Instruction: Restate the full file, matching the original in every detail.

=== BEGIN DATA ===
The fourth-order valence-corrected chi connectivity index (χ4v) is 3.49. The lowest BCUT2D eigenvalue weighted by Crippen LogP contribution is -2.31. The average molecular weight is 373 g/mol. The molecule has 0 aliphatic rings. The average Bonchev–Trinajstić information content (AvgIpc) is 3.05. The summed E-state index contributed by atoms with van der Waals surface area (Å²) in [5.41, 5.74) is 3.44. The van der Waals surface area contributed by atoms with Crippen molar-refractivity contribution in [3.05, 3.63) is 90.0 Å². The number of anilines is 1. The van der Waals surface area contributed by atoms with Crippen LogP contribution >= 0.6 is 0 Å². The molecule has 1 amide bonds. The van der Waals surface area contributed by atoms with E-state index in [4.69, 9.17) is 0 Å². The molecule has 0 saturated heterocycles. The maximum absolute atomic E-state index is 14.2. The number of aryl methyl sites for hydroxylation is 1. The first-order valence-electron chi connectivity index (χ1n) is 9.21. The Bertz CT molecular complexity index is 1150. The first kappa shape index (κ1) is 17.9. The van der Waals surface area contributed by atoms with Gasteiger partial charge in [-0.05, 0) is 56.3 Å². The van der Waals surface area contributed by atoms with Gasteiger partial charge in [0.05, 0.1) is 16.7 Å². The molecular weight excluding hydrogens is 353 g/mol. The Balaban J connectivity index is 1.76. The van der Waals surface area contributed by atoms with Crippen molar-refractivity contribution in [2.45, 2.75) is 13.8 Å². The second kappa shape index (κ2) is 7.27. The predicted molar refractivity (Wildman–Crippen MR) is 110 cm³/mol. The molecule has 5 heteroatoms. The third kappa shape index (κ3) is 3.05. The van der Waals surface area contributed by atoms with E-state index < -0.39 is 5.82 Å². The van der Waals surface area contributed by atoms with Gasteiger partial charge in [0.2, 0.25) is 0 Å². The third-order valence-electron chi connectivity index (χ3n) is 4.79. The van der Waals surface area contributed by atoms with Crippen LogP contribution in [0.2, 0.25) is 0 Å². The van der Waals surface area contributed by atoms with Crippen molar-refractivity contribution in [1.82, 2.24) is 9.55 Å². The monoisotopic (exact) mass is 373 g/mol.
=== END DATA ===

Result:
The fourth-order valence-corrected chi connectivity index (χ4v) is 3.49. The lowest BCUT2D eigenvalue weighted by Crippen LogP contribution is -2.31. The average molecular weight is 373 g/mol. The molecule has 0 aliphatic rings. The average Bonchev–Trinajstić information content (AvgIpc) is 3.05. The summed E-state index contributed by atoms with van der Waals surface area (Å²) in [5.41, 5.74) is 3.44. The van der Waals surface area contributed by atoms with Crippen molar-refractivity contribution in [3.05, 3.63) is 90.0 Å². The number of anilines is 1. The van der Waals surface area contributed by atoms with Crippen LogP contribution >= 0.6 is 0 Å². The molecule has 1 amide bonds. The van der Waals surface area contributed by atoms with E-state index in [4.69, 9.17) is 0 Å². The molecule has 0 saturated heterocycles. The maximum absolute atomic E-state index is 14.2. The number of aryl methyl sites for hydroxylation is 1. The first-order valence-electron chi connectivity index (χ1n) is 9.21. The Bertz CT molecular complexity index is 1150. The first kappa shape index (κ1) is 17.9. The van der Waals surface area contributed by atoms with Gasteiger partial charge in [-0.05, 0) is 56.3 Å². The van der Waals surface area contributed by atoms with Gasteiger partial charge in [0.05, 0.1) is 16.7 Å². The molecular weight excluding hydrogens is 353 g/mol. The Balaban J connectivity index is 1.76. The van der Waals surface area contributed by atoms with Crippen molar-refractivity contribution in [2.45, 2.75) is 13.8 Å². The second kappa shape index (κ2) is 7.27. The predicted molar refractivity (Wildman–Crippen MR) is 110 cm³/mol. The molecule has 5 heteroatoms. The third kappa shape index (κ3) is 3.05. The van der Waals surface area contributed by atoms with E-state index < -0.39 is 5.82 Å². The van der Waals surface area contributed by atoms with Gasteiger partial charge in [0.2, 0.25) is 0 Å². The third-order valence-electron chi connectivity index (χ3n) is 4.79. The van der Waals surface area contributed by atoms with Crippen LogP contribution in [0.2, 0.25) is 0 Å². The van der Waals surface area contributed by atoms with Crippen molar-refractivity contribution in [1.82, 2.24) is 9.55 Å². The monoisotopic (exact) mass is 373 g/mol.